Scientific discovery is based on the novelty of the questions you ask. This means that if you want to discover something new, you probably have to ask a different question. And since different people have different preconceptions and experiences than you, they are likely to formulate their questions differently. This makes a case for diversity in research, If we want to make new discoveries that concern diverse groups, diversity in research becomes even more important.
The Human Brain Project participated in the FENS 2020 Virtual Forum this summer, an international virtual neuroscience conference that explores all domains in modern brain research. For the Human Brain Project (HBP), committed to responsible research and innovation, this includes diversity. Which is why Karin Grasenick, Coordinator for Gender and Diversity in the HBP, explored the relationship between diversity and new discovery in the session “Of mice, men and machines” at the FENS 2020.
So why is diversity in research crucial to make new discoveries? Research depends on the questions asked, the models used, and the details considered. For this reason, it is important to reflect on why certain variables are analysed, or which aspects might play a role. An example is Parkinson’s disease, where patients are affected differently depending on both age and gender. Being a (biological) man or woman, old or young is important for both diagnosis and treatment. If we know that diversity matters in research on Parkinson’s disease, it probably should do so in most neuroscience. Apart from gender and age, we also need to consider other aspects of diversity, like race, ethnicity, education or social background. Because depending on who you are, biologically, culturally and socially, you are likely to need different things.
A quite recent example for this is Covid-19, which does not only display gender differences (as it affects more men than women), but also racial differences: Black and Latino people in the US have been disproportionately affected, regardless of their living area (rural or urban) or their age (old or young). Again, the reasons for this are not simply biologically essentialist (e.g. hormones or chromosomes), but also linked to social aspects such as gendered lifestyles (men are more often smokers than women), inequities in the health system or certain jobs which cannot be done remotely (see for example this BBC Future text on why Covid-19 is different for men and women or this one on the racial inequity of coronavirus in The New York Times).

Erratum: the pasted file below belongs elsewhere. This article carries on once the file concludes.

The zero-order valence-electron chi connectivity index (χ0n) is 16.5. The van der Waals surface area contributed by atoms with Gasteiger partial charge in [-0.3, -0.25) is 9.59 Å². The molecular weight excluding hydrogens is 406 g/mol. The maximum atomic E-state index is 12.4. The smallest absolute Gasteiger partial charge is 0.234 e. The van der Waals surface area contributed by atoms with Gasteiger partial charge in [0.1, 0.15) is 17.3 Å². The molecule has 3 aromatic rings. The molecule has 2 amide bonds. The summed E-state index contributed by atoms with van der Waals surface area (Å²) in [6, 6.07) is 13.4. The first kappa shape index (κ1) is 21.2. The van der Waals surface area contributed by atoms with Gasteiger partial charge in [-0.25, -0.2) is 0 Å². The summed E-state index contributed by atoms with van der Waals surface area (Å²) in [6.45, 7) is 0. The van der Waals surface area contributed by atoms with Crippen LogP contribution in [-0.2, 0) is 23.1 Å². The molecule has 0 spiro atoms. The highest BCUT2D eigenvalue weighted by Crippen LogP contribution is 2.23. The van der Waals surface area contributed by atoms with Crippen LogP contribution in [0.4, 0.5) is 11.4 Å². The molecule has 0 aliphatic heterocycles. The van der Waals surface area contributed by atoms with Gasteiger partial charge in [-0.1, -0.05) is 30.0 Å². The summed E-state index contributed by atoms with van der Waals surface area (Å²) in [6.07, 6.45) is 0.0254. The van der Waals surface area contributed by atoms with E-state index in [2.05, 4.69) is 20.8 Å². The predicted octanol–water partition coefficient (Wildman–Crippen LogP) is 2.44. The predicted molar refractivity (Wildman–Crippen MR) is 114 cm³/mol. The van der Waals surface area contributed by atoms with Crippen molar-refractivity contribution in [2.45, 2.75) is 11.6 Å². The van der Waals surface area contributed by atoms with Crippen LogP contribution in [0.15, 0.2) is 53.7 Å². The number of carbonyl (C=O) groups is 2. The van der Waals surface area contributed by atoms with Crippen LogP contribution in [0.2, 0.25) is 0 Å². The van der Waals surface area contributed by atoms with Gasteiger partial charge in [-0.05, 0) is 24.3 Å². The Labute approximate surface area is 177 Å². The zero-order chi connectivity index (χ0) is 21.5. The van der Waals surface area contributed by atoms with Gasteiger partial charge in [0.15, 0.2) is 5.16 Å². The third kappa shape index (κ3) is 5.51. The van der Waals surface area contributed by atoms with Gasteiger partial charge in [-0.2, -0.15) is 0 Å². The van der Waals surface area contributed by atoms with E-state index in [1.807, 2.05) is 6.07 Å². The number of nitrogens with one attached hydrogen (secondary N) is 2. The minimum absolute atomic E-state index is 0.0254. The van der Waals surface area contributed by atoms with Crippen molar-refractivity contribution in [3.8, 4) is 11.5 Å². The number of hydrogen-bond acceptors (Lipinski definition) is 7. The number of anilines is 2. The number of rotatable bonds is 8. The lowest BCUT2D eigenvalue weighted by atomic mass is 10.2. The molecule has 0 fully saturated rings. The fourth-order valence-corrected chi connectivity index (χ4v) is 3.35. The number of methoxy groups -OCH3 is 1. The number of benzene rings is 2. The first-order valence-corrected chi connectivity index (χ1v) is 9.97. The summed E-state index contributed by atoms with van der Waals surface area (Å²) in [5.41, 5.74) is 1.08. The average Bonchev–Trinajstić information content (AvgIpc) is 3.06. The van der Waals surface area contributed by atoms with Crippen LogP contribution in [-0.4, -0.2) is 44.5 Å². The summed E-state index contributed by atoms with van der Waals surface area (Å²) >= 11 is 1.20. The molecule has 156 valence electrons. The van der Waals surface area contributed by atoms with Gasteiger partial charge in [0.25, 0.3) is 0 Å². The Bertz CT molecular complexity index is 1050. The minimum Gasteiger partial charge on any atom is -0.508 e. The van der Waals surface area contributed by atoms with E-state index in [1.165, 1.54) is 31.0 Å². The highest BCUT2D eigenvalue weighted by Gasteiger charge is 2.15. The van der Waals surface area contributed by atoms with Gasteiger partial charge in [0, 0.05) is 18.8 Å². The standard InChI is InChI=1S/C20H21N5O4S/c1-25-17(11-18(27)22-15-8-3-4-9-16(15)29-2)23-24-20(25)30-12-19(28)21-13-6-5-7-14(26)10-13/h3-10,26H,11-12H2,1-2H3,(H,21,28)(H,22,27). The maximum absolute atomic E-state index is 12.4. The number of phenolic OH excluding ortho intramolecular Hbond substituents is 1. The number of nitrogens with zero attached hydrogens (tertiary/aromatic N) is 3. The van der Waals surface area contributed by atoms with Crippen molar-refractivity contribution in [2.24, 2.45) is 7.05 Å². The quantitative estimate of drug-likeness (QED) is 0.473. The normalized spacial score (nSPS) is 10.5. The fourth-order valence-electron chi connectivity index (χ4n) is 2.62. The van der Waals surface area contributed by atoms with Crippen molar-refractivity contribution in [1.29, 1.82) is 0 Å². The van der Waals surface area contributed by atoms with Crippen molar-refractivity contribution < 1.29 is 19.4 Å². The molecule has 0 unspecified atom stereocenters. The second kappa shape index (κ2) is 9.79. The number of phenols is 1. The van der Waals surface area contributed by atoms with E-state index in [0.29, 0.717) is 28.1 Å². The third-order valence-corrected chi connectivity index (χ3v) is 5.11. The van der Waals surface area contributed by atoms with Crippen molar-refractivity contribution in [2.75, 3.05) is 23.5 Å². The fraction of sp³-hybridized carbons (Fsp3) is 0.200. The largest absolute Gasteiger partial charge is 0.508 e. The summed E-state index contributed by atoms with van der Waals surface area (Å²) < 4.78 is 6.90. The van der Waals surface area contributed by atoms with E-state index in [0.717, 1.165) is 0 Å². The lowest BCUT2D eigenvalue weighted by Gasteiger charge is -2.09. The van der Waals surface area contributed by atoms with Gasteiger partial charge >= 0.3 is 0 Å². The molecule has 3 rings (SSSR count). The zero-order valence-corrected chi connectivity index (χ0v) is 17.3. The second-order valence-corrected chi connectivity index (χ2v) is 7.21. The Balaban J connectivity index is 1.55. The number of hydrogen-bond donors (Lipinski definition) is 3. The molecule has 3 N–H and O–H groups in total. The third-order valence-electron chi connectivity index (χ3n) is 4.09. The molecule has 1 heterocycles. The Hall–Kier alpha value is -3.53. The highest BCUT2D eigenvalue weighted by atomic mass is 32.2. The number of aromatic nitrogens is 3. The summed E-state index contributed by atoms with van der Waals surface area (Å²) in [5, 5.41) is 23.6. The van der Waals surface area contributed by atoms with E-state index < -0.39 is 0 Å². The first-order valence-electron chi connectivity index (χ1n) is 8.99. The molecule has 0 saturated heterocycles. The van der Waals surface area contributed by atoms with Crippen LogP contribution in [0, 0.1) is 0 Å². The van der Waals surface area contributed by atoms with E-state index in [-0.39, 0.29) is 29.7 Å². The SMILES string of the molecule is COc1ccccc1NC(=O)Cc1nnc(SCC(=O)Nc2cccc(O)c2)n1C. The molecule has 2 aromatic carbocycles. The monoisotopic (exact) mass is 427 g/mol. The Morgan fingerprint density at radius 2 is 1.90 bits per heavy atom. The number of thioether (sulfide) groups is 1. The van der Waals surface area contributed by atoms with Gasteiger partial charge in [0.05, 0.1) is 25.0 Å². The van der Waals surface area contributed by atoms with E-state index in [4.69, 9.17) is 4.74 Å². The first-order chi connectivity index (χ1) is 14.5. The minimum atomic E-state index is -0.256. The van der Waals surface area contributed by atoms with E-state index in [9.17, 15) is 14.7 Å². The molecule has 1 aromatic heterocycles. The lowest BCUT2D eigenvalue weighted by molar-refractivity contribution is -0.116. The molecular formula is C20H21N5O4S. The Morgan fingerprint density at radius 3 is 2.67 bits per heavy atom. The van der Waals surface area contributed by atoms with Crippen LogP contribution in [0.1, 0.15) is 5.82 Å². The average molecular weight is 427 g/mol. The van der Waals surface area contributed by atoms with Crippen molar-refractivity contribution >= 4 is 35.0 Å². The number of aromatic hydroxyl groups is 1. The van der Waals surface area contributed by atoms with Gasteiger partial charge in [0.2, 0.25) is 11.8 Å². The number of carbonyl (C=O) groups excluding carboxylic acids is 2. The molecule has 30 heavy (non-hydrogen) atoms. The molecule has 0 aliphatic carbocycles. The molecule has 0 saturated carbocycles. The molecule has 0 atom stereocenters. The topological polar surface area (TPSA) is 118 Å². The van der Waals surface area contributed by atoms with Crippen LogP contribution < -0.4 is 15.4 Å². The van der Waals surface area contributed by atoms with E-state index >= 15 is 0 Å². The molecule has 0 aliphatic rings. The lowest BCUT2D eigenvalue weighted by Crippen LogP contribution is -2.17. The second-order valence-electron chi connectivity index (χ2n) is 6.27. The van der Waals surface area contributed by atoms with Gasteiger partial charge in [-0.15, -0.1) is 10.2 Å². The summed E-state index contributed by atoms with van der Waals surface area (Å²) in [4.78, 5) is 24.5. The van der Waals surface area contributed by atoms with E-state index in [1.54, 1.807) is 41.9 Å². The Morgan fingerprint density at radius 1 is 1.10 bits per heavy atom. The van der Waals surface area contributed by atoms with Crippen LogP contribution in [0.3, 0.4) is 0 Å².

Another example is Machine Learning. If we train AI on data that is not representative of the population, we introduce bias in the algorithm. For example, applications to diagnose skin cancer in medicine more often fail to recognize tumours in darker skin correctly because they are trained using pictures of fair skin. There are several reasons for not training AI properly, it could be a cost issue, lack of material to train the AI on, but it is not unlikely that people with dark skin are discriminated because scientists and engineers simply did not think about diversity when picking material for the AI to train on. In the case of skin cancer, it is clear that diversity could indeed save lives.
But where to start? When you do research, there are two questions that must be asked: First, what is the focus of your research? And second, who are the beneficiaries of your research?
Whenever your research focus includes tissues, cells, animals or humans, you should consider diversity factors like gender, age, race, ethnicity, and environmental influences. Moreover, any responsible scientist should consider who has access to their research and profits from it, as well as the consequences their research might have for end users or the broader public.
However, as a researcher you need to consider not only the research subjects and the people your results benefit. The diversity of the research team also matters, because different people perceive problems in different ways and use different methods and processes to solve them. Which is why a diverse team is more innovative.
If you want to find out more about the role of diversity in research, check out the presentation “Of mice, men and machines” or read the blogpost on Common Challenges in Neuroscience, AI, Medical Informatics, Robotics and New Insights with Diversity & Ethics.
Karin Grasenick, founder and managing partner of convelop, coordinates all issues related to Diversity and Equal Opportunities in the Human Brain Project and works as a process facilitator, coach and lecturer.
Julia Trattnig, consultant and scientific staff member at convelop, supports the Human Brain Project concerning all measures and activities for gender mainstreaming and diversity management.
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This is a guest blog post from the Human Brain Project (HBP). The HBP as received funding from the European Union’s Horizon 2020 Framework Programme for Research and Innovation under the Specific Grant Agreement No. 945539 (Human Brain Project SGA3).